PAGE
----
Many of Canberra’s commuters might be bracing for traffic chaos as construction on the next stage of light rail begins, but more than 30 years ago another “tram” was going around Civic.
The Downtowner was introduced in December 1991 by ACTION (now Transport Canberra) as a free shuttle service between the major touchpoints of the city.
It wasn’t so much a tram as a small bus built on the chassis of a Mitsubishi Fuso light truck, but ‘Downtowner Truck’ didn’t have quite the same ring to it. Besides, ACTION went on to complement its maroon-and-buff-coloured custom bodywork and timber windowsills with replica trolley poles.
Mike Wadsworth was general manager at ACTION from 1989 to 1994. He says not only did it look like a tram, “we couldn’t really think of anything else to call it”.
“For something of its size, we couldn’t find a bus chassis at the time,” Mike explains.
“ACTION had just graduated from the old Leyland buses to the Renault Mack buses and they were all designed for more than 40 passengers. The truck chassis was used because we only wanted to carry 25.”
There were two of the “trams” at first, followed by a third less than four months later, all running every 10 minutes between 9 am and 4:30 pm in a circular route linking the east and west of the city. The Downtowner took on the route number of 301, the same used by the City Loop bus service in the 1970s.
Even the shelters along the regular stops on London Circuit, Allara Street, Alinga Street, Bunda Street and Marcus Clarke Street were painted the same dark maroon colour as the trams.
Mike says the Downtowner was a very popular service, with great benefits for shoppers and office workers as well as tourists, especially during Floriade.
“The concept of free transport was still quite foreign in those days.”
Within days of the service beginning, ACTION even received enquiries about hiring the trams for special events such as formals and wedding parties. It wasn’t unusual to see one decked out in white ribbons.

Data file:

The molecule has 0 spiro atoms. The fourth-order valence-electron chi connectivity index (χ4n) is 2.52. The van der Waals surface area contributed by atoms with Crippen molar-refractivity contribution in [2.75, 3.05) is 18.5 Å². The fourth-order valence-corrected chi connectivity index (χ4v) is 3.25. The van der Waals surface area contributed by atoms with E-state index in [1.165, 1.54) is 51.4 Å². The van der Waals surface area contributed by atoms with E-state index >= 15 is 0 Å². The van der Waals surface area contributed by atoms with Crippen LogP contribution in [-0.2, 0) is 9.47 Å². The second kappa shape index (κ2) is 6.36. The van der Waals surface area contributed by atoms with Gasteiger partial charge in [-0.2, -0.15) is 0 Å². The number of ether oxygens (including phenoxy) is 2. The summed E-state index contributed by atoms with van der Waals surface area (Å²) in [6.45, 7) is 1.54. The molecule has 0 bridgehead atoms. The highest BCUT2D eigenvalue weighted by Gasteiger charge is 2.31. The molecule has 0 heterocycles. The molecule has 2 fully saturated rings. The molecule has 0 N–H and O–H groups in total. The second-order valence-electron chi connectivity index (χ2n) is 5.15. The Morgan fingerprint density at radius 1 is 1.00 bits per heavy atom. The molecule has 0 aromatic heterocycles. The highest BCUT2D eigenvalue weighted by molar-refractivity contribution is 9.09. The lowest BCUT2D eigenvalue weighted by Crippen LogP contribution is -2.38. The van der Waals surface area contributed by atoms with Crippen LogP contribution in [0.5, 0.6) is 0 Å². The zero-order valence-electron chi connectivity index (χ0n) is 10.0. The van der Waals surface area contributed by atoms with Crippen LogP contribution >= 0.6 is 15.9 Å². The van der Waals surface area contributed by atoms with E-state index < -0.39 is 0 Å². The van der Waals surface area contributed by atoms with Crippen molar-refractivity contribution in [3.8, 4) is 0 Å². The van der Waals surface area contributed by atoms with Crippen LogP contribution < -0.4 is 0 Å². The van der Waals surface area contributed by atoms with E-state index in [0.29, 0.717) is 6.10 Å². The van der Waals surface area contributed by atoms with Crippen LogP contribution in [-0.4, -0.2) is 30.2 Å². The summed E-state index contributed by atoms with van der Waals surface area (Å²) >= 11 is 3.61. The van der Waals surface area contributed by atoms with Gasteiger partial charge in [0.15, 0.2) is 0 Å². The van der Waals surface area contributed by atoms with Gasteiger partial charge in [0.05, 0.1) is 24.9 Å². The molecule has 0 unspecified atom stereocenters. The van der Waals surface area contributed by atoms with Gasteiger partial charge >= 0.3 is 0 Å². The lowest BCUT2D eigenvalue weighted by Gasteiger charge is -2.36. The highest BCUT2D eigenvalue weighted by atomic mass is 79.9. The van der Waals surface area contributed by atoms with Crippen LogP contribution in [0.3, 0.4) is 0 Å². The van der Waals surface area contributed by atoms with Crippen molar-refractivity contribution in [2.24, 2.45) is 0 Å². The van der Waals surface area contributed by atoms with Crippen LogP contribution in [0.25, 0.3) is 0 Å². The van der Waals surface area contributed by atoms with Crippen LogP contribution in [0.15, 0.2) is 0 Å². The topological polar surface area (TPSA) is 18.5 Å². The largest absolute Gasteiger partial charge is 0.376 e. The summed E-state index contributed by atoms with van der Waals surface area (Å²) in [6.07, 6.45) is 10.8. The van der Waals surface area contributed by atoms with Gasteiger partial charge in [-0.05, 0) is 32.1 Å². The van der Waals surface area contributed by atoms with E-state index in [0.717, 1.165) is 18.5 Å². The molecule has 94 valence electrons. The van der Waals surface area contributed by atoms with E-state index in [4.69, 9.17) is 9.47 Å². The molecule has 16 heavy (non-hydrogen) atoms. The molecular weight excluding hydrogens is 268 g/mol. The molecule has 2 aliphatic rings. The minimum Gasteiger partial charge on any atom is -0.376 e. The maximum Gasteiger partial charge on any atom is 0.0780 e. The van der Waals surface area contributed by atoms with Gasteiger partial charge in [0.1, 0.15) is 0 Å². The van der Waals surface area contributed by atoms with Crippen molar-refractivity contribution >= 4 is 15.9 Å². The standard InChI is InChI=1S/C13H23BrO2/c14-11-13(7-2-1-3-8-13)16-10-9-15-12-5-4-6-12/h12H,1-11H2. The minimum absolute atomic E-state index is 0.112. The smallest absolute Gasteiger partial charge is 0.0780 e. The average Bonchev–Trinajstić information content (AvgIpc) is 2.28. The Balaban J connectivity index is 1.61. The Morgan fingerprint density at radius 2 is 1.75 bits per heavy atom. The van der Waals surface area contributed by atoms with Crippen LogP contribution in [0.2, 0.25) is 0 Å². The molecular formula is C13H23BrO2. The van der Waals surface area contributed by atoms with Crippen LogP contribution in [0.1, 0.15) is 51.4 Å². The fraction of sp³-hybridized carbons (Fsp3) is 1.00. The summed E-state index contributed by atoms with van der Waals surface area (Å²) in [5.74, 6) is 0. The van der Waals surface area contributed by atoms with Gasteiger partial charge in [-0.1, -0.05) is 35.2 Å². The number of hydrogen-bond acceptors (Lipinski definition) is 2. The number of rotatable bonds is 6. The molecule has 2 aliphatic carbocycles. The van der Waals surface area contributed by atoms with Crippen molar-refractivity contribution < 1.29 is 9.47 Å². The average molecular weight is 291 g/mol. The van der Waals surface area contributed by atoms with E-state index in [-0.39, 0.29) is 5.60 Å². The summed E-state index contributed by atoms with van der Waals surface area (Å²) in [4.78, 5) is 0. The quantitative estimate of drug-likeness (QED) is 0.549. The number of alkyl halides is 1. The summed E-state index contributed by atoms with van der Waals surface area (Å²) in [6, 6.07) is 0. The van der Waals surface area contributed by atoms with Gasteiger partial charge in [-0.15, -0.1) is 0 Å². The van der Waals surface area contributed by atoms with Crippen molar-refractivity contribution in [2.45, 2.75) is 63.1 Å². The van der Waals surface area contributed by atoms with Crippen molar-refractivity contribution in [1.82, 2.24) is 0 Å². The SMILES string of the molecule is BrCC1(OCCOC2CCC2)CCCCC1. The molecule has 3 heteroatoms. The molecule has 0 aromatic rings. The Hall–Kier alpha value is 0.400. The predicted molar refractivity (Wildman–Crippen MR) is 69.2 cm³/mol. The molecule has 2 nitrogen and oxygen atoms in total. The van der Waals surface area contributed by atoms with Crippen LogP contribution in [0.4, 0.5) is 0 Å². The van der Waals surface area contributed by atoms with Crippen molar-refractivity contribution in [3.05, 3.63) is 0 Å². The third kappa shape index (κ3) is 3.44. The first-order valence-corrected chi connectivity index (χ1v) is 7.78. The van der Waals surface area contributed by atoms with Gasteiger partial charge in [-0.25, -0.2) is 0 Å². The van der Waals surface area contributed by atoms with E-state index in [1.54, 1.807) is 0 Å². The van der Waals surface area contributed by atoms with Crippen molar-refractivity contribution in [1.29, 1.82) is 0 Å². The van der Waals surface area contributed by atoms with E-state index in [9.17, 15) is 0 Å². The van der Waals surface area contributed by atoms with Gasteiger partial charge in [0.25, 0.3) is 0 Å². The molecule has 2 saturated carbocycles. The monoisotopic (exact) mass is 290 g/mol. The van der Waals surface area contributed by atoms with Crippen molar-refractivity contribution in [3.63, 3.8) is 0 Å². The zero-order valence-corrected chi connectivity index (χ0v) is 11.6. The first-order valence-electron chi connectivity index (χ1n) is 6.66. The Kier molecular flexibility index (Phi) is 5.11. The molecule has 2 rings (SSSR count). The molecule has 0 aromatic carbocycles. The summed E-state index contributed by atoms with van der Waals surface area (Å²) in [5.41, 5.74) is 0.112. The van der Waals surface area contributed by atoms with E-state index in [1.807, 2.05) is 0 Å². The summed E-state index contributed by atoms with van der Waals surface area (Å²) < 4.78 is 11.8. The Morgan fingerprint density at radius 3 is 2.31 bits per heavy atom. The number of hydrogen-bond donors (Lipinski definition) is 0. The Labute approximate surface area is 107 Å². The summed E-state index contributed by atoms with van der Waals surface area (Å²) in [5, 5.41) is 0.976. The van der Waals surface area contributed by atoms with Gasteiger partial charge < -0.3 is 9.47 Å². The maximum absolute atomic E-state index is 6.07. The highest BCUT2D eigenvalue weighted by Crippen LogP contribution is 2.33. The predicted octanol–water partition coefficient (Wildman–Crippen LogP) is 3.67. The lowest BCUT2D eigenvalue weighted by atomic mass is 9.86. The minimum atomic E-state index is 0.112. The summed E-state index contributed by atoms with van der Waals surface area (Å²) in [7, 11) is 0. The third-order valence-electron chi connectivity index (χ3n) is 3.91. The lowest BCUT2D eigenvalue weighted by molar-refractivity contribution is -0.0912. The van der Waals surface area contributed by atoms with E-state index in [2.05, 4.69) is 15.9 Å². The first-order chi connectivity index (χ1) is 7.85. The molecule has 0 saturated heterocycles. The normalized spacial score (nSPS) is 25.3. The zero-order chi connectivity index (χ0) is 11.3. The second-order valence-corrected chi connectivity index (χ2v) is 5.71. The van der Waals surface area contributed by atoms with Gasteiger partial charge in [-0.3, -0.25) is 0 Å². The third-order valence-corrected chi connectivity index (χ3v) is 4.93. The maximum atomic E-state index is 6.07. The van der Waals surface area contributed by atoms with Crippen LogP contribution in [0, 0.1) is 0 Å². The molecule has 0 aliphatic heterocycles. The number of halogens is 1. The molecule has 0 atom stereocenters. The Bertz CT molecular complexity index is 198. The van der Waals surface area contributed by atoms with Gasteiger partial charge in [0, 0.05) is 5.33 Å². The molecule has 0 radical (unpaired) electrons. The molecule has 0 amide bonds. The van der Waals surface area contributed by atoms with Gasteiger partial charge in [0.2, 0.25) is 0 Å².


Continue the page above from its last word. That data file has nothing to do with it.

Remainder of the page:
“I just loved it – it made crossing the city easy and fun,” Susan, who remembers those days, says.
“It was a blessing being pregnant and getting from one side of Civic to the other,” Margie recalls.
“Ah yes, for those of us working at the ANU end of town, it made a lunch-hour dash to the heart of Civic possible,” Pamela says.
“The days of providing a service.”
But there’s no such thing as a free lunch, and it was the same with the Downtowner. ACTION offset the costs by opening the trams up to local companies for sponsorship.
The first company to advertise was local law firm, Snedden Hall & Gallop, on Bus 001. The PSE Credit Union and FM 104.7 also came on board as sponsors for the other trams.
Richard Faulks was a partner in Snedden Hall & Gallop at the time, and recalls how the decision to invest in the fledgling trams turned out to be one of their best marketing moves.
“The tram became known as the ‘Snedden Hall & Gallop bus’, so it was pretty effective at building our brand and profile,” he says.
“It was a very popular service, particularly among workers who wanted to go uptown for lunch. They could just jump on this free service with regular stops.”
To top it off, Richard describes the trams as “beautifully fitted-out inside”.
The interior panels were famously crafted from polished Tasmanian oak, set off by antique-style dome lights on the roof and pull-cords that ran along the windows to a small brass bell at the front of the cabin.
By the end of the decade, however, the Downtowner had become a victim of its own success.
Mike explains that standard buses were able to accommodate more passengers along the same routes, so the service ground to a halt in 1998.
“It was discontinued without much complaint.”
The three trams were bought by Mountainlink in Katoomba in July of that year. From here, they went on to work for the Blue Mountains Bus Company and CDC Group NSW, before being deregistered in February 2015. Their whereabouts now are unknown.
But remember this when you board the new Stage 2A light rail system in circa 2026: you aren’t really the first.